June 11th’s NYT puzzle from this year is another fine example: “George Bernard Shaw wanted his to read ‘I knew if I stayed around long enough, something like this would happen'”

Sometimes, they’re hilariously self-referential, like this one I saw on Instagram:

This year’s Lollapuzzoola tournament puzzles really made the most of some long clues, utilizing both humor and clever construction.

In the warm-up puzzle, several entries had the same long clue, carefully worded to apply in more than one situation: “One party in an after-school one-on-one encounter.”

In the first puzzle, we saw clues like “Movies, and some comics, but *definitely* not video games, according to some” for CANON, and “Axle attachments that always make me think of the world record holder for the 100-meter dash” for U-BOLTS.

In the final, A POST was clued “‘I have to write ____ on my blog tonight, mostly to complain about this atrocious partial in the Lollapuzzoola tiebreaker.’” (I also want to give a shout-out to the clue “Mother’s father’s daughter’s son’s daughter” for NIECE. Good lord.)


It seems like long clues are only growing longer and more creative. I wonder where this trend will take us. Will there be a puzzle where every single clue (save one) has to be short, because one massive clue will take up an entire column? Who knows.

What’s the longest clue you’ve encountered in the crossword wild, fellow puzzlers? Let us know in the comments below! We’d love to hear from you.


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PuzzleNation Product Review: Mary Engelbreit Loonacy

[Note: I received a free copy of this game in exchange for a fair, unbiased review. Due diligence, full disclosure, and all that. And this concludes the disclaimer.]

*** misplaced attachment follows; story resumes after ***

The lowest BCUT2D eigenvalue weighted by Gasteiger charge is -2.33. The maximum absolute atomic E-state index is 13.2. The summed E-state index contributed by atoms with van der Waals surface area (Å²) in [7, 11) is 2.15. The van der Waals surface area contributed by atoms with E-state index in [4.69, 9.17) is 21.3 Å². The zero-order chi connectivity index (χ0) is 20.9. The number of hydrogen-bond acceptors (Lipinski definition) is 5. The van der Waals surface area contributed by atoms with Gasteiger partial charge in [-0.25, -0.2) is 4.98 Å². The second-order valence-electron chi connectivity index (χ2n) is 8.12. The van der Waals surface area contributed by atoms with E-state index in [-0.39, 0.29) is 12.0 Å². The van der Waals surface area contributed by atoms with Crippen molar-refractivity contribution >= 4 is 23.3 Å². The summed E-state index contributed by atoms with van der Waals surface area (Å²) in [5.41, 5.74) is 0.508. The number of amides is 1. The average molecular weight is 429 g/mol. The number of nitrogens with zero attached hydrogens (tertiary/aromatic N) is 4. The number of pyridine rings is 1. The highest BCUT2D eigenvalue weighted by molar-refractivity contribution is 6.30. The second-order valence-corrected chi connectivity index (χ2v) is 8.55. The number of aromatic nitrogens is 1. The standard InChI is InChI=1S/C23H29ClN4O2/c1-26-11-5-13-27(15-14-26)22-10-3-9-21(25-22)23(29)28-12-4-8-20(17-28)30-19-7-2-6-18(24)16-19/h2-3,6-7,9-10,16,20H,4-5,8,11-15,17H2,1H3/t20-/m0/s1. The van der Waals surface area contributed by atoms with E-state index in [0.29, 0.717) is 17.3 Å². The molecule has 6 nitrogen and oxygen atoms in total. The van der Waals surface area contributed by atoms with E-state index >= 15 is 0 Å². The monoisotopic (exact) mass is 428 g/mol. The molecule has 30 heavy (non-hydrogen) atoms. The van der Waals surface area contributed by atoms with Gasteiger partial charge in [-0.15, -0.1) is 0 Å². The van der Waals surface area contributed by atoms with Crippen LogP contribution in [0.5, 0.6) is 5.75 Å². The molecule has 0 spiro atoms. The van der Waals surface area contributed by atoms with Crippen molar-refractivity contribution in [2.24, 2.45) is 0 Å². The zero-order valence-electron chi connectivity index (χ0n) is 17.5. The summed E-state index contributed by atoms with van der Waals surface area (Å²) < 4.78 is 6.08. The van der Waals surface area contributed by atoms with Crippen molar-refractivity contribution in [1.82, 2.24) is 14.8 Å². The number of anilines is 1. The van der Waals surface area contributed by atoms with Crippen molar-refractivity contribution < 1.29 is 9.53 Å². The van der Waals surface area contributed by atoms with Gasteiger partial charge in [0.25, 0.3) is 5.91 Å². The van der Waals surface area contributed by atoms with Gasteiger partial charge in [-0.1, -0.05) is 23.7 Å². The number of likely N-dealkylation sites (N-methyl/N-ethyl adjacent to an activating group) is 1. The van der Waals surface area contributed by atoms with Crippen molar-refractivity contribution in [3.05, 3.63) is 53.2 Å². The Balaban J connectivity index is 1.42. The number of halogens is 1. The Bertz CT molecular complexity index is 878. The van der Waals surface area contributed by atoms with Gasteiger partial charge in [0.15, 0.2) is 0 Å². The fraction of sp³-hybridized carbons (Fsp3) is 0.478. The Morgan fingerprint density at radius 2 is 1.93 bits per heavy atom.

If you’re looking for frenetic, quick-play card games, they don’t come much quicker or more chaotic than Loonacy.

In Loonacy, players compete to dump all of the cards in their hand by dropping them one-at-a-time into various piles. They do so by matching one of two symbols on their card with the symbol atop the discard piles. For instance, if you’ve got a card with an owl and a queen on it, you can drop that card onto a pile with an owl on top or a queen on top.

But since every player in the game is doing the same thing at the same time — there’s no taking turns here — it’s a race to drop a matching card from your hand before any of the other players can drop a card from theirs.

Looney Labs has published two previous editions of the game — Loonacy and Retro Loonacy — but neither is as eye-catching, as lovely, as charming, or as unexpected as the latest edition, Mary Engelbreit Loonacy.

Unlike the cartoony character-centric images of the original or the nostalgia-fueled artsy icons of the retro version, Mary Engelbreit Loonacy brings a peaceful, almost folksy sense of style and humor to the game.

The imagery is gorgeous and heartwarming, depicting uplifting images that would fit in with any kitchen or living room. Words of wisdom like “She who laughs, lasts” and “Sooner or later, we all quote our mothers” mix with scenes of familial bliss, childhood innocence, or simple pleasures.

In a game that’s all about observation, decision making, instantaneous pattern matching, and rapid reflexes, juxtaposing that sort of anxiety-inducing gameplay with these peaceful, fun images is a stroke of genius, one that forces you to pause, even for just a moment, in order to simply enjoy Engelbreit’s delightful art.

Mary Engelbreit Loonacy bridges the gap between the kid-oriented silly imagery of the original and the adult-oriented artsy feel of the sequel, making the best of both in one family-friendly package.

Mary Engelbreit Loonacy is available from Looney Labs and other participating retailers.

It’s also featured in our Holiday Puzzly Gift Guide, alongside all sorts of terrific puzzly gift ideas, including other Looney Labs products like Zendo, Get the MacGuffin, Star Trek Fluxx, and more!